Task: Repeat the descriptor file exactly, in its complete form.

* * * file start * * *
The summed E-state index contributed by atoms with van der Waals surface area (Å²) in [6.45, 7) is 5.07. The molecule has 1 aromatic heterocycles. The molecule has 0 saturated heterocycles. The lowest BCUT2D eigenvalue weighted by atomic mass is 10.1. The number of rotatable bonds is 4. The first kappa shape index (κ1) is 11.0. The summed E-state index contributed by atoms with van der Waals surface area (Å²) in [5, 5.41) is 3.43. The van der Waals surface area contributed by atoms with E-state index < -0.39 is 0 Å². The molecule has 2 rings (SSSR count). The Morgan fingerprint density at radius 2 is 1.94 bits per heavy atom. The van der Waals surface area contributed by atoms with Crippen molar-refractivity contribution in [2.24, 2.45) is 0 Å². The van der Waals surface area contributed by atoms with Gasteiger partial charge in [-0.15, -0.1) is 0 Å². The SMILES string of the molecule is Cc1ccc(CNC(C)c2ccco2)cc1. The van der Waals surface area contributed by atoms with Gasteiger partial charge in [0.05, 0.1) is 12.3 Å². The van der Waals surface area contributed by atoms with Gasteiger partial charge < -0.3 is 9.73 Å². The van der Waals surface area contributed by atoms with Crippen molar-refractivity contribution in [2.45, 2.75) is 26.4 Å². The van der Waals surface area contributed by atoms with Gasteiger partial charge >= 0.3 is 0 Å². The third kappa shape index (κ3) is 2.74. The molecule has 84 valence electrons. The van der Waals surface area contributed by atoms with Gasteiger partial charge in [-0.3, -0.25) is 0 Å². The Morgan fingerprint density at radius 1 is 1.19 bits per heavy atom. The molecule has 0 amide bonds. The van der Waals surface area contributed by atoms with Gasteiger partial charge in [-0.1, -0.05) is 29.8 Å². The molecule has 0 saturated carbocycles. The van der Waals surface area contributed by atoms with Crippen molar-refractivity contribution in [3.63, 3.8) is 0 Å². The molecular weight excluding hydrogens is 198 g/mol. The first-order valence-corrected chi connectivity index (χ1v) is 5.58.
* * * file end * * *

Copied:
The summed E-state index contributed by atoms with van der Waals surface area (Å²) in [6.45, 7) is 5.07. The molecule has 1 aromatic heterocycles. The molecule has 0 saturated heterocycles. The lowest BCUT2D eigenvalue weighted by atomic mass is 10.1. The number of rotatable bonds is 4. The first kappa shape index (κ1) is 11.0. The summed E-state index contributed by atoms with van der Waals surface area (Å²) in [5, 5.41) is 3.43. The van der Waals surface area contributed by atoms with E-state index < -0.39 is 0 Å². The molecule has 2 rings (SSSR count). The Morgan fingerprint density at radius 2 is 1.94 bits per heavy atom. The van der Waals surface area contributed by atoms with Crippen molar-refractivity contribution in [2.24, 2.45) is 0 Å². The van der Waals surface area contributed by atoms with Gasteiger partial charge in [-0.15, -0.1) is 0 Å². The SMILES string of the molecule is Cc1ccc(CNC(C)c2ccco2)cc1. The van der Waals surface area contributed by atoms with Gasteiger partial charge in [0.05, 0.1) is 12.3 Å². The van der Waals surface area contributed by atoms with Gasteiger partial charge < -0.3 is 9.73 Å². The van der Waals surface area contributed by atoms with Crippen molar-refractivity contribution in [2.45, 2.75) is 26.4 Å². The van der Waals surface area contributed by atoms with Gasteiger partial charge >= 0.3 is 0 Å². The third kappa shape index (κ3) is 2.74. The molecule has 84 valence electrons. The van der Waals surface area contributed by atoms with Gasteiger partial charge in [-0.3, -0.25) is 0 Å². The Morgan fingerprint density at radius 1 is 1.19 bits per heavy atom. The molecule has 0 amide bonds. The van der Waals surface area contributed by atoms with Gasteiger partial charge in [-0.1, -0.05) is 29.8 Å². The molecule has 0 saturated carbocycles. The van der Waals surface area contributed by atoms with Crippen molar-refractivity contribution in [3.63, 3.8) is 0 Å². The molecular weight excluding hydrogens is 198 g/mol. The first-order valence-corrected chi connectivity index (χ1v) is 5.58.